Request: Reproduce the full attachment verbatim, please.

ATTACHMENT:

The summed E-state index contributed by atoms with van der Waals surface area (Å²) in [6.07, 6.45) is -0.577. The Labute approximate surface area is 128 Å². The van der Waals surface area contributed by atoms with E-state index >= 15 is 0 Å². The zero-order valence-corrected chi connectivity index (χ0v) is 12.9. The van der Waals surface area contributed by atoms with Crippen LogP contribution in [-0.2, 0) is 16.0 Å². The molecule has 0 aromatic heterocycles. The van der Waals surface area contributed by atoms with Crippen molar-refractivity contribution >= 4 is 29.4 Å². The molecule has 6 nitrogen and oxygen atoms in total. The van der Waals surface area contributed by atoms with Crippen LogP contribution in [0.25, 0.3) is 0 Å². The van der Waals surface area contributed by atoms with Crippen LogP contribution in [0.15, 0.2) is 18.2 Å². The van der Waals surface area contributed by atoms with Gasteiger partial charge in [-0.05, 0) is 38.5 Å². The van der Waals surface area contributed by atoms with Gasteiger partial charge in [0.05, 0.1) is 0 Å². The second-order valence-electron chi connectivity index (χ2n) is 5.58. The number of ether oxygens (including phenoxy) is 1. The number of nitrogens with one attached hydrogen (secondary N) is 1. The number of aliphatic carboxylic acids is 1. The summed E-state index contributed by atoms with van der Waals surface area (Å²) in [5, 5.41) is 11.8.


The summed E-state index contributed by atoms with van der Waals surface area (Å²) in [6.07, 6.45) is -0.577. The Labute approximate surface area is 128 Å². The van der Waals surface area contributed by atoms with E-state index >= 15 is 0 Å². The zero-order valence-corrected chi connectivity index (χ0v) is 12.9. The van der Waals surface area contributed by atoms with Crippen LogP contribution in [-0.2, 0) is 16.0 Å². The molecule has 0 aromatic heterocycles. The van der Waals surface area contributed by atoms with Crippen molar-refractivity contribution >= 4 is 29.4 Å². The molecule has 6 nitrogen and oxygen atoms in total. The van der Waals surface area contributed by atoms with Crippen LogP contribution in [0.25, 0.3) is 0 Å². The van der Waals surface area contributed by atoms with Crippen LogP contribution in [0.15, 0.2) is 18.2 Å². The van der Waals surface area contributed by atoms with Gasteiger partial charge in [-0.05, 0) is 38.5 Å². The van der Waals surface area contributed by atoms with Gasteiger partial charge in [0.05, 0.1) is 0 Å². The second-order valence-electron chi connectivity index (χ2n) is 5.58. The number of ether oxygens (including phenoxy) is 1. The number of nitrogens with one attached hydrogen (secondary N) is 1. The number of aliphatic carboxylic acids is 1. The summed E-state index contributed by atoms with van der Waals surface area (Å²) in [5, 5.41) is 11.8.